Who We Are
The Creston Community Forest envisions healthy forests with social, ecological, and economic benefits. We prioritize non-timber resources and local community input in our harvesting plans to make this vision a reality. Our community forest allows the Creston Valley to guide land-use decisions, respecting local interest and ecological integrity. Our guiding principles outline our long-term goals:
Manage forest resources for long-term community benefit.
Operate the community forest as a viable forestry enterprise.
Educate the public on the community forest and Creston's forest management.
Enhance partnerships with local First Nations.
Develop a timber harvesting schedule for the next 5–10 years.
These goals guide our planning and decision-making, ensuring we prioritize actions based on community needs and reflect local values and concerns.
Creston Community Forest’s history can be traced back to January of 1996, when the B.C. government announced the availability of a Forest Licence to harvest 15,000 cubic metres annually in areas near Creston, including the Arrow Creek watershed. Concerns about water quality led five Creston organizations to apply for the licence. They were granted a 15-year forest licence, forming the Creston Valley Forest Corporation.
In October 2008, the Creston Valley Forest Corporation received a Probationary Community Forest Agreement, which later became a 25-year community forest agreement, leading to the formation of the Creston Community Forest. In 2016, the community forest expanded its area and saw an increase in the Allowable Annual Cut, which now stands at 25,000 cubic metres annually. This rich history showcases the power of community collaboration and the dedication of those who strive to balance environmental stewardship with sustainable economic practices.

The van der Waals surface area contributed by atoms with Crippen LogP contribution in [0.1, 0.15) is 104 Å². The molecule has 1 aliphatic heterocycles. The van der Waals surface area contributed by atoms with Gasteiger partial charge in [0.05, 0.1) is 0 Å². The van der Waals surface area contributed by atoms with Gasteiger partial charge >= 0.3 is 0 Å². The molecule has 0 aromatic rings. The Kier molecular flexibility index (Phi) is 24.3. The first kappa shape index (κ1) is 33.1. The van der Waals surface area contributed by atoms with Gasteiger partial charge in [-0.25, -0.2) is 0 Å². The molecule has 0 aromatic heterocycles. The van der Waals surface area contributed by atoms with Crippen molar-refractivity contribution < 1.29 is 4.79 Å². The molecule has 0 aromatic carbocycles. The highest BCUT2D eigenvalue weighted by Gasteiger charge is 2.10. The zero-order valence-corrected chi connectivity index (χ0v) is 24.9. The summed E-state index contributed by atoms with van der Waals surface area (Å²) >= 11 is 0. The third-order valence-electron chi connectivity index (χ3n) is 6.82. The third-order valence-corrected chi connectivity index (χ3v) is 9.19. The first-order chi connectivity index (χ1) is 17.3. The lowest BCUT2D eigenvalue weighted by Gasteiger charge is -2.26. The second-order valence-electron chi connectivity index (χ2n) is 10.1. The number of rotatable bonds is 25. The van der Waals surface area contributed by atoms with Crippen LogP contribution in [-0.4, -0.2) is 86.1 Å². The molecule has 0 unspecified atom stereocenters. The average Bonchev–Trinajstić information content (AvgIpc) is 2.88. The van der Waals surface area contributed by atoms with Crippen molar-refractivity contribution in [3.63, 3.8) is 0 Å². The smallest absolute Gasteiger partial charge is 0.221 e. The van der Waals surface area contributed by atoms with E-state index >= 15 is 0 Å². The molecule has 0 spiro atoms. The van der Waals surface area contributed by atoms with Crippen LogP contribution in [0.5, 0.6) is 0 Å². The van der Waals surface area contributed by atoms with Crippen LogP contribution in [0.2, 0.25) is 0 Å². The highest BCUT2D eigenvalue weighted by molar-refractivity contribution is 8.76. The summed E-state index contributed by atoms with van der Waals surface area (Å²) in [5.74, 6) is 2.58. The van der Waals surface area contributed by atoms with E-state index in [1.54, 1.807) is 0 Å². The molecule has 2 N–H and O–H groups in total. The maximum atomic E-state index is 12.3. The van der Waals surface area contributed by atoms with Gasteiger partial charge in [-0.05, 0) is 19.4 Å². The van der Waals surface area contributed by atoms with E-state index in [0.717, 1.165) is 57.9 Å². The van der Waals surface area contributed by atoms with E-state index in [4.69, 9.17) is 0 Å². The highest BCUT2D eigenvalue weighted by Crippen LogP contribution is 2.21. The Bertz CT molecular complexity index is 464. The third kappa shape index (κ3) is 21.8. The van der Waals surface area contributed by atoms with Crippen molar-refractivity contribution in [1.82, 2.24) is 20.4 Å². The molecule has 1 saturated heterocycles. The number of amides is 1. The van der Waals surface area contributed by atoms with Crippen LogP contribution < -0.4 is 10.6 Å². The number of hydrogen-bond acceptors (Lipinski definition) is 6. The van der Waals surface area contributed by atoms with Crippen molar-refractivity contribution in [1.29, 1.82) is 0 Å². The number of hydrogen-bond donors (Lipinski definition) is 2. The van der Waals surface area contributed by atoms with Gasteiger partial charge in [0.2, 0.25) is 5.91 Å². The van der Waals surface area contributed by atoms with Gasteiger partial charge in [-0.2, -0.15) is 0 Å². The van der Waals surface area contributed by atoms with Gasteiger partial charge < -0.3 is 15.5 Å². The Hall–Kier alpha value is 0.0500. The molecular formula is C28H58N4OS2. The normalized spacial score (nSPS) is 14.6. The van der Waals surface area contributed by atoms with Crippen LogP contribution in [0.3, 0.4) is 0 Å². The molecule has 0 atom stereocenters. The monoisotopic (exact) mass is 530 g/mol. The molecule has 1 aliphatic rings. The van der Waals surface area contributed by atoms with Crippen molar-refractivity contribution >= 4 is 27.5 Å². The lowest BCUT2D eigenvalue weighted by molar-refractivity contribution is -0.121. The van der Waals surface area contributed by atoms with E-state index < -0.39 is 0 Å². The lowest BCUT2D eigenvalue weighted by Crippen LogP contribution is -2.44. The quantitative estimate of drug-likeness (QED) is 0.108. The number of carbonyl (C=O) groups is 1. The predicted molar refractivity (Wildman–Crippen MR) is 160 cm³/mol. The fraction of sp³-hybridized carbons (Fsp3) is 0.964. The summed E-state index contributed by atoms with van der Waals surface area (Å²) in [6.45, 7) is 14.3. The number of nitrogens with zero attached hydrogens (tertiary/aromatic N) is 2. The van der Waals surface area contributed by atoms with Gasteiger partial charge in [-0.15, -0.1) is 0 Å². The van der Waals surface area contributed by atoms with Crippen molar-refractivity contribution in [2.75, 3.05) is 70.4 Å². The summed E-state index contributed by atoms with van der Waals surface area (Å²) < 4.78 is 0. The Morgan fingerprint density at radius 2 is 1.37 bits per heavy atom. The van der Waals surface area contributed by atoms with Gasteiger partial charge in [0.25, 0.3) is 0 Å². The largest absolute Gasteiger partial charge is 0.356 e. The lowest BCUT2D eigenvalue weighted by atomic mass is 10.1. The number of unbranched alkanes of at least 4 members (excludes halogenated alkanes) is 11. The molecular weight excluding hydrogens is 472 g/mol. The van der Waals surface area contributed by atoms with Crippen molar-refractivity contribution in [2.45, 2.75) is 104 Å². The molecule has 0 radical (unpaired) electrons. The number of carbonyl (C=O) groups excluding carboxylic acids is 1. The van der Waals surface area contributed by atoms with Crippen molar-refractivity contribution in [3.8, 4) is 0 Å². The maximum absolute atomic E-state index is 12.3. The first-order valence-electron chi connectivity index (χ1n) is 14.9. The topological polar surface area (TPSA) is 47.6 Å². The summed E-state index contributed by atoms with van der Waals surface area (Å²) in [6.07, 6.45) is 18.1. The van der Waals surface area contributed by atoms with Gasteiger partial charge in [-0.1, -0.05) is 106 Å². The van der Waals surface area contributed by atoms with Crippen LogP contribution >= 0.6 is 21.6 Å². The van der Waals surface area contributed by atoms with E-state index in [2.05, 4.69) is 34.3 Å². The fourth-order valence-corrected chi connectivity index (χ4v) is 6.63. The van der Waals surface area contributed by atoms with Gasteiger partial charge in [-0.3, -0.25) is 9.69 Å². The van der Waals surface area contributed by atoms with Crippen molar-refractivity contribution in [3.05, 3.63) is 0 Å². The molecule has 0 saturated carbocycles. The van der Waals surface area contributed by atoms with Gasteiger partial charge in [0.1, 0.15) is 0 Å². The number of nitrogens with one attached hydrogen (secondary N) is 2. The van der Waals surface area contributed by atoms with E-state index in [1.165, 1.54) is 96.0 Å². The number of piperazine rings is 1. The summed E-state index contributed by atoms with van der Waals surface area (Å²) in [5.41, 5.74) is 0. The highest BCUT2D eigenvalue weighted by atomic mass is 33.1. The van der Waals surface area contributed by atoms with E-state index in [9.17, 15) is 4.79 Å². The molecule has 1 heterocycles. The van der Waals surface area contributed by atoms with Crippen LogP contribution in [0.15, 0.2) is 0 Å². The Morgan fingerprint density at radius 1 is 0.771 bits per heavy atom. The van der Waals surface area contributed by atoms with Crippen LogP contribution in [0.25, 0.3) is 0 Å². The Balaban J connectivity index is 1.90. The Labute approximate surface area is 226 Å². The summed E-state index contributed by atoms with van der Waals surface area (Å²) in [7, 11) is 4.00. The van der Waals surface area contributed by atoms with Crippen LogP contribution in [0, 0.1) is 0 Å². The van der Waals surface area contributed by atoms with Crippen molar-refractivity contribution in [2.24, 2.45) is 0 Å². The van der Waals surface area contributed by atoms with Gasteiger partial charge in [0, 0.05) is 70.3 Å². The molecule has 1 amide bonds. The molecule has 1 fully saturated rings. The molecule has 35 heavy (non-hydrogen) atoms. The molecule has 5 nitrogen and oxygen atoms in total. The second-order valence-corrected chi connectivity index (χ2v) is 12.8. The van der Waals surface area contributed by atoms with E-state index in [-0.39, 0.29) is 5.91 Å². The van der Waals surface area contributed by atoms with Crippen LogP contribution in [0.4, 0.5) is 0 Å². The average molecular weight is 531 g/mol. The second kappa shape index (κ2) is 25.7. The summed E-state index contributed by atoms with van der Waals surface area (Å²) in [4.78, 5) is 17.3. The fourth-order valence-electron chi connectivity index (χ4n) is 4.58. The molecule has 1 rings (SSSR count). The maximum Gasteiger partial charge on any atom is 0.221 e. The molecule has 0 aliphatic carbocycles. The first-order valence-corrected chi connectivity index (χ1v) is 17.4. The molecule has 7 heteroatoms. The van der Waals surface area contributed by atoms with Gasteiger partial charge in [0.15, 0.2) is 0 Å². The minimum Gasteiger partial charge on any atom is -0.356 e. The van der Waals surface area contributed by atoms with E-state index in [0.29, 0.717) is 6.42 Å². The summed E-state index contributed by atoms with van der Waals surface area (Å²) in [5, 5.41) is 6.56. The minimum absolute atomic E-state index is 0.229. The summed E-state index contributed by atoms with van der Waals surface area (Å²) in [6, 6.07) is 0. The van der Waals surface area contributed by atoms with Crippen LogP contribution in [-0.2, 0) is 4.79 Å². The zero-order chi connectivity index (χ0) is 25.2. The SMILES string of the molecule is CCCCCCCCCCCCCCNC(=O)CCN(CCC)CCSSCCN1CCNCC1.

Meet the Team
To ensure smooth operations, the community forest has three permanent employees: a Forest Manager, a Planning and Development Supervisor, and an Office Administrator. All other operational work, including logging and tree planting, is contracted to local contractors based in the area. This approach supports local businesses and fosters community involvement in the forest management process.
Daniel Gratton, RPF
Planning and Development Supervisor
Angela French, RFT
Office Administrator & Safety Coordinator
Communications / Marketing